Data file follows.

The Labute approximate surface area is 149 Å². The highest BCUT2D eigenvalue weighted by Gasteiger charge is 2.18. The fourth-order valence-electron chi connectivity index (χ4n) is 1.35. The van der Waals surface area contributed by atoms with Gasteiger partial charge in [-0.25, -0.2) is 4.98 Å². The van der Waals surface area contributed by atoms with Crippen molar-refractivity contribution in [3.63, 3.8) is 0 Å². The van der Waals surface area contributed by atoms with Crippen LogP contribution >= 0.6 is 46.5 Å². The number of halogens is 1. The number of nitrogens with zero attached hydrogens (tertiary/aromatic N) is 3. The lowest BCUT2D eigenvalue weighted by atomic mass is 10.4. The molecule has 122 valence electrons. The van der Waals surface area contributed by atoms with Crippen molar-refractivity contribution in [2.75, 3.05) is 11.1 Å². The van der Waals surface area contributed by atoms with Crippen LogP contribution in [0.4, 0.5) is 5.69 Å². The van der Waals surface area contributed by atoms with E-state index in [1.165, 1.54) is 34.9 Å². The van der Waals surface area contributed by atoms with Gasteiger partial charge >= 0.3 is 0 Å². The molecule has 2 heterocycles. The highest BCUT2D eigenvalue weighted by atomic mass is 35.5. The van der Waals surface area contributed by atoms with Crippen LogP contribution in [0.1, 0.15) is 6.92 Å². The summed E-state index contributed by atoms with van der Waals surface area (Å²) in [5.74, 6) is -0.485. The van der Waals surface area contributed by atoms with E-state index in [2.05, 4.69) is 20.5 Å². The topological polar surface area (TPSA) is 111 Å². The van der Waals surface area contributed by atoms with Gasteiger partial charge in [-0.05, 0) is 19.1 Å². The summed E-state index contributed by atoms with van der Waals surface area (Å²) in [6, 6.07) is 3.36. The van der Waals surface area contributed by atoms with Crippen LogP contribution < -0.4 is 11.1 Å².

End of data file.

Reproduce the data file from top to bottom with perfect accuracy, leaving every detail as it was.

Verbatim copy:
The Labute approximate surface area is 149 Å². The highest BCUT2D eigenvalue weighted by Gasteiger charge is 2.18. The fourth-order valence-electron chi connectivity index (χ4n) is 1.35. The van der Waals surface area contributed by atoms with Gasteiger partial charge in [-0.25, -0.2) is 4.98 Å². The van der Waals surface area contributed by atoms with Crippen molar-refractivity contribution in [3.63, 3.8) is 0 Å². The van der Waals surface area contributed by atoms with Crippen LogP contribution >= 0.6 is 46.5 Å². The number of halogens is 1. The number of nitrogens with zero attached hydrogens (tertiary/aromatic N) is 3. The lowest BCUT2D eigenvalue weighted by atomic mass is 10.4. The molecule has 122 valence electrons. The van der Waals surface area contributed by atoms with Crippen molar-refractivity contribution in [2.75, 3.05) is 11.1 Å². The van der Waals surface area contributed by atoms with Crippen LogP contribution in [0.4, 0.5) is 5.69 Å². The van der Waals surface area contributed by atoms with E-state index in [1.165, 1.54) is 34.9 Å². The van der Waals surface area contributed by atoms with Gasteiger partial charge >= 0.3 is 0 Å². The molecule has 2 heterocycles. The highest BCUT2D eigenvalue weighted by atomic mass is 35.5. The van der Waals surface area contributed by atoms with Crippen LogP contribution in [0.1, 0.15) is 6.92 Å². The summed E-state index contributed by atoms with van der Waals surface area (Å²) in [5.74, 6) is -0.485. The van der Waals surface area contributed by atoms with E-state index in [2.05, 4.69) is 20.5 Å². The topological polar surface area (TPSA) is 111 Å². The van der Waals surface area contributed by atoms with Gasteiger partial charge in [-0.05, 0) is 19.1 Å². The summed E-state index contributed by atoms with van der Waals surface area (Å²) in [6, 6.07) is 3.36. The van der Waals surface area contributed by atoms with Crippen LogP contribution < -0.4 is 11.1 Å².